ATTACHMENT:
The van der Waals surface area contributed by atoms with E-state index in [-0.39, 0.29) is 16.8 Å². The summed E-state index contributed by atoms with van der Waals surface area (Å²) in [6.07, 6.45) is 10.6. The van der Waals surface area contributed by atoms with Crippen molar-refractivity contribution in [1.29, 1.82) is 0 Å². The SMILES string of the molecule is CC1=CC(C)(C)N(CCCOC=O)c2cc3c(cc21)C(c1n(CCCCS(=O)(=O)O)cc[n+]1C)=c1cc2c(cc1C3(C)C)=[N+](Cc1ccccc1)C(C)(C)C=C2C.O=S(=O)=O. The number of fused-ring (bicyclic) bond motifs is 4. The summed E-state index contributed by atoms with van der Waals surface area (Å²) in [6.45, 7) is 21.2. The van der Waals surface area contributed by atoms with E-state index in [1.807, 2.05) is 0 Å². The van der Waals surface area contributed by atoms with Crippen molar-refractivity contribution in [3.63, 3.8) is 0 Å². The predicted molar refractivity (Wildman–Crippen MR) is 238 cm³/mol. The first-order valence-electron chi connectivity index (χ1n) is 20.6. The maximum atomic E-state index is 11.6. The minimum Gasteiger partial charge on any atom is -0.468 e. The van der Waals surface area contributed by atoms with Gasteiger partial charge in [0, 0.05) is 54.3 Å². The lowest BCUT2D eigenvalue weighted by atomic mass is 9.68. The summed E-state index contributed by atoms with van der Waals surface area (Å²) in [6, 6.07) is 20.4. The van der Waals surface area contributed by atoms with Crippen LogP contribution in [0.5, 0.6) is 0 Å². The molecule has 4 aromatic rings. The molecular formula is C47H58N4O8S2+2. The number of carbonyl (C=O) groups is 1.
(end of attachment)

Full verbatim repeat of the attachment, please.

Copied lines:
The van der Waals surface area contributed by atoms with E-state index in [-0.39, 0.29) is 16.8 Å². The summed E-state index contributed by atoms with van der Waals surface area (Å²) in [6.07, 6.45) is 10.6. The van der Waals surface area contributed by atoms with Crippen molar-refractivity contribution in [1.29, 1.82) is 0 Å². The SMILES string of the molecule is CC1=CC(C)(C)N(CCCOC=O)c2cc3c(cc21)C(c1n(CCCCS(=O)(=O)O)cc[n+]1C)=c1cc2c(cc1C3(C)C)=[N+](Cc1ccccc1)C(C)(C)C=C2C.O=S(=O)=O. The number of fused-ring (bicyclic) bond motifs is 4. The summed E-state index contributed by atoms with van der Waals surface area (Å²) in [6.45, 7) is 21.2. The van der Waals surface area contributed by atoms with E-state index in [1.807, 2.05) is 0 Å². The van der Waals surface area contributed by atoms with Crippen molar-refractivity contribution in [3.63, 3.8) is 0 Å². The predicted molar refractivity (Wildman–Crippen MR) is 238 cm³/mol. The first-order valence-electron chi connectivity index (χ1n) is 20.6. The maximum atomic E-state index is 11.6. The minimum Gasteiger partial charge on any atom is -0.468 e. The van der Waals surface area contributed by atoms with Gasteiger partial charge in [0, 0.05) is 54.3 Å². The lowest BCUT2D eigenvalue weighted by atomic mass is 9.68. The summed E-state index contributed by atoms with van der Waals surface area (Å²) in [6, 6.07) is 20.4. The van der Waals surface area contributed by atoms with Crippen LogP contribution in [0.5, 0.6) is 0 Å². The molecule has 4 aromatic rings. The molecular formula is C47H58N4O8S2+2. The number of carbonyl (C=O) groups is 1.